Are Virtuous Businessmen The Solution To Corporate Scandals?
ROME — The Economist newspaper called 2003 “another scandalous year” of business behavior.
Like the preceding two years, it was one stricken by corporate scandals. Only this time, unlike with the scandals that engulfed U.S.-based corporations Enron and WorldCom, it was Europe's turn to steal the headlines — with allegations of large-scale fraud surrounding December's collapse of Parmalat, a Italian food- and milk-products conglomerate headed by Calisto Tanzi, a Catholic noted for his generous financial support of the Church.
Most of the blame for such fiascos has been directed at lax laws and poor corporate governance, but Catholic business experts are focusing their attention on the question of business ethics, both individual and corporate.
That's a key reason why the Pontifical Council for Justice and Peace decided more than a year ago to co-sponsor an international conference with the theme “Business Executives, Social Responsibility and Globalization.”
The conference, scheduled for March 5-6 in conjunction with the International Christian Union of Business Executives, will examine such issues as the ethics and social purpose of corporate profits, the cultural impact of advertising and marketing, and the social responsibility of executives in combating poverty.
The Bottom Line
David Vaira, a bank executive in Maryland and member of a local Catholic business association, agrees about the urgency for a higher profile of ethics in business practice.
“[Ethics] should come first, but once a person in a business reaches a certain level of responsibility, he's going to have to answer to shareholders,” he said. “Ethics are generally not the bottom line.”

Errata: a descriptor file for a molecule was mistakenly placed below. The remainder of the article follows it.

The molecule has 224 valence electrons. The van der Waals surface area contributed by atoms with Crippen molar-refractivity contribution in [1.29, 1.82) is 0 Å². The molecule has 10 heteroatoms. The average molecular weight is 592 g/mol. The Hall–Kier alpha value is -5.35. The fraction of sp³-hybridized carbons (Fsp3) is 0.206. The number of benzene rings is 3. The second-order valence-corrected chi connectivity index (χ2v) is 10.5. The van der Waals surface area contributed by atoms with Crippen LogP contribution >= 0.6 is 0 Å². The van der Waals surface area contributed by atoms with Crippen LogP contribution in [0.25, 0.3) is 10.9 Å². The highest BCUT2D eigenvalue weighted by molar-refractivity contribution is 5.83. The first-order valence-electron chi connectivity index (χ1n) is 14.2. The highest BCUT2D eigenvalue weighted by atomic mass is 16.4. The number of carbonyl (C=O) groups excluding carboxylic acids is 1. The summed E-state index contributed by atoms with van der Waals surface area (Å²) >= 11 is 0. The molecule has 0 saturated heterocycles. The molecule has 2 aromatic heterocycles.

His views are echoed by Dr. Philip Thompson, an investment banker in London, Europe's leading financial center.
“Typically, one finds a preoccupation with the value of money and not a great deal of regard for other matters,” he said. “I don't think the underlying human nature is different in the city to anywhere else, just the scale on which some individuals wield power.”
Father Robert Sirico, president of the Michigan-based Acton Institute for the Study of Religion and Liberty, suggests the root problem is a corporate culture that undermines personal integrity.
“There's a seduction going on that tends to socialize and collectivize responsibility, which leaves the individual not culpable for the decisions they take,” he explained. “People who are close to the center of a business might suspect malpractice going on, but they don't feel it's their responsibility to stop it because it's not their job.”
But the idea of “business ethics” has become a catchword since the fall of corporate giants Enron and WorldCom. Is that not a step in the right direction?
Father Sirico is unconvinced. “[Business ethics] have become something of a fad to the point at which people are beginning to think that there is something innately disordered in business,” he said. “We need to avoid thinking that somehow corporate ethics is different from personal ethics.”
He believes placing emphasis on personal ethics would help create an environment that minimizes the chances of corporate crimes occurring.